December 11, 2018

December 11, 2018 | Broker News

Technology that puts risk management in the driver’s seat

Transport companies that put risk management first – aided by the latest technology – do more than improve their safety record. They can also make significant impacts on their bottom line, says Zurich’s Mervyn Rea.

Imagine this: a truck driver in your fleet is involved in a crash. He escapes with only a minor injury – but needs time off work. The truck will be off the road for more than a week for repairs. The truck’s load has to be delivered by another driver, and is late – interrupting your customer’s supply chain.

Your motor insurance will cover the repair costs to the truck. But what about the uninsured costs – such as the driver’s salary while off work, or finance repayments on the truck while it’s sitting idle in the garage? Then there’s the impact on the driver morale, the potential loss of business, and reputational damage – not to mention the extra administration and investigation costs following an incident.

While insurance is an essential protection for transport businesses, it’s only one part of an overarching risk-management strategy, says Mervyn Rea, Head of Risk Engineering (Australia and New Zealand) for Zurich Financial Services.

“Every time an insurance company pays $1 of your claim, there can be as much as $3 in uninsured costs1,” Rea explains. As such, he says it’s critical for businesses to have strong risk-management processes in place.

“Having a stronger focus on true risk management and ensuring that risk management forms part of all the decision-making processes, can pay dividends for transport companies.”

Focus on safety

With human error responsible for up to 98 per cent of all vehicle crashes2, it makes sense that any transport risk management strategy starts with a culture that cares for drivers’ wellbeing. This needs to be led from above, with management recognising the importance of drivers to the company’s success, maximising retention of experienced drivers, and fostering safer working conditions.

One way to do this is through investment in technology that monitors driver behaviour and safety. For example, Seeing Machines technology scans the driver’s face for signs of early onset fatigue and distraction. It then alerts the driver, reducing the immediate risk, and records the incident, providing valuable data that can be used later for driver training.

Telematics that monitor driver performance can also pick up behaviours such as harsh braking and cornering, or speeding. This data can be used to identify drivers who need additional training, improving their driving and reducing incidents over time.

Investing in safer driving is of clear benefit to drivers, but Rea says it’s also a sound economic decision.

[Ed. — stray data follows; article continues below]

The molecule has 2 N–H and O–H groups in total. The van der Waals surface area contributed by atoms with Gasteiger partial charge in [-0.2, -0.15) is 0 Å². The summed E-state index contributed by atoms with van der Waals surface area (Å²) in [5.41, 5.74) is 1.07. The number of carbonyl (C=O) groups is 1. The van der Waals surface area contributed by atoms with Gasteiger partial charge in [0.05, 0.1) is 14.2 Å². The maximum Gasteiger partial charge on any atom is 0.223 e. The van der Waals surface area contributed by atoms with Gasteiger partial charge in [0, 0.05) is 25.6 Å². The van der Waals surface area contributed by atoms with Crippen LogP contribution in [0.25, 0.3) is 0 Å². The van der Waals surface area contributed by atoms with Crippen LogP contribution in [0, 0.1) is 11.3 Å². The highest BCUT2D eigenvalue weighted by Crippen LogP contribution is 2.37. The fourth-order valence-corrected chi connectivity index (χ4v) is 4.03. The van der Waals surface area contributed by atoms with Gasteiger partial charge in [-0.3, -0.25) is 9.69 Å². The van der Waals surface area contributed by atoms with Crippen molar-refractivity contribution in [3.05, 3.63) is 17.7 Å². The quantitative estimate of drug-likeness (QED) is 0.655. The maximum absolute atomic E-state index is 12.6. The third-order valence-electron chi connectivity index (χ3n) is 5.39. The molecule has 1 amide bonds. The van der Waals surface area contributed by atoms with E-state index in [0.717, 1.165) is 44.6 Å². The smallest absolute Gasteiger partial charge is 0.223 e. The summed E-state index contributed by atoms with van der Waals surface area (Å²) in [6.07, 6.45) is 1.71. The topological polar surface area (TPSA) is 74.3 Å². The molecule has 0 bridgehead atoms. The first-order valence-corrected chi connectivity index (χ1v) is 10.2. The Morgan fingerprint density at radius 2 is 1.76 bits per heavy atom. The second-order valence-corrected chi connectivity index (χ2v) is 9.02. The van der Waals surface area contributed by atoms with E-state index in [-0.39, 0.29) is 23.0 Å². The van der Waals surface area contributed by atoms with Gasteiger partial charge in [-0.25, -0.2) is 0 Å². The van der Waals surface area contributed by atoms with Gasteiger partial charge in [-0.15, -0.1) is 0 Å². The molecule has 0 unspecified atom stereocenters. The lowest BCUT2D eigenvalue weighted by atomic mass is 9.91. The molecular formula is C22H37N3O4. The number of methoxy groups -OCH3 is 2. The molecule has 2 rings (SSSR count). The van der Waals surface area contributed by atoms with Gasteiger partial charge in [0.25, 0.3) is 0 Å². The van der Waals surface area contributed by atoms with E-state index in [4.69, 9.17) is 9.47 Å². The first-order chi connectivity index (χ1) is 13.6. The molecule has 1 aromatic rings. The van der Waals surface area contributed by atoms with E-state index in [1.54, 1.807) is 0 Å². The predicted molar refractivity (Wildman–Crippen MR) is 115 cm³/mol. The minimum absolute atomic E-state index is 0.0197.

“We’ve seen companies use these technologies to reduce their claims costs by 20 per cent or more. Some also save up to 10% in fuel and maintenance costs,” says Rea.

“That’s because a safer driver is a more economic driver. There’s less wear and tear on the engine components and brakes, which significantly lowers maintenance costs.”

“You’ll also see that fuel efficiency improves. And given that fuel is one of the single biggest running costs of the heavy transport fleet, any saving is going to directly improve profit margins.”

Obstacles to managing risk

Highly regulated transport businesses, like long-haul fleets, are already embracing driver-monitoring technology with great results. But smaller players have been slower to respond.

Rea believes one of the main obstacles is the overwhelming range of available technologies to choose from, and high implementation costs. For companies with narrow margins and fluctuating fuel costs, the temptation can be to choose the cheapest option with the most basic form of mandatory and regulatory compliance.

Rea says that this can be a false economy when it comes to effective risk management.

“Investing a little bit more, and implementing reactions to the data that those systems provide, will give you the biggest bang for your buck,” says Rea.

Seeking advice

While choosing the right technology can be daunting, Rea says that helping transport businesses understand the available options, and then finding a solution that best supports their risk management strategy, is where brokers can add the most value.

“Brokers can articulate that a lot of financial burden caused by crashes – like damage to brand and reputation, and failure to perform – are not insured,” says Rea.

“By focusing on advice instead of the cheapest price and helping transport clients to invest in the right technology, brokers can help them to generate future savings, which will actually improve their reliability and profitability over the long term.”


1 Managing work-related road risks, Zurich Insurance, 2014

2 Crashes are no accident flyer, U.S. General Services Administration Office of Motor Vehicle Management.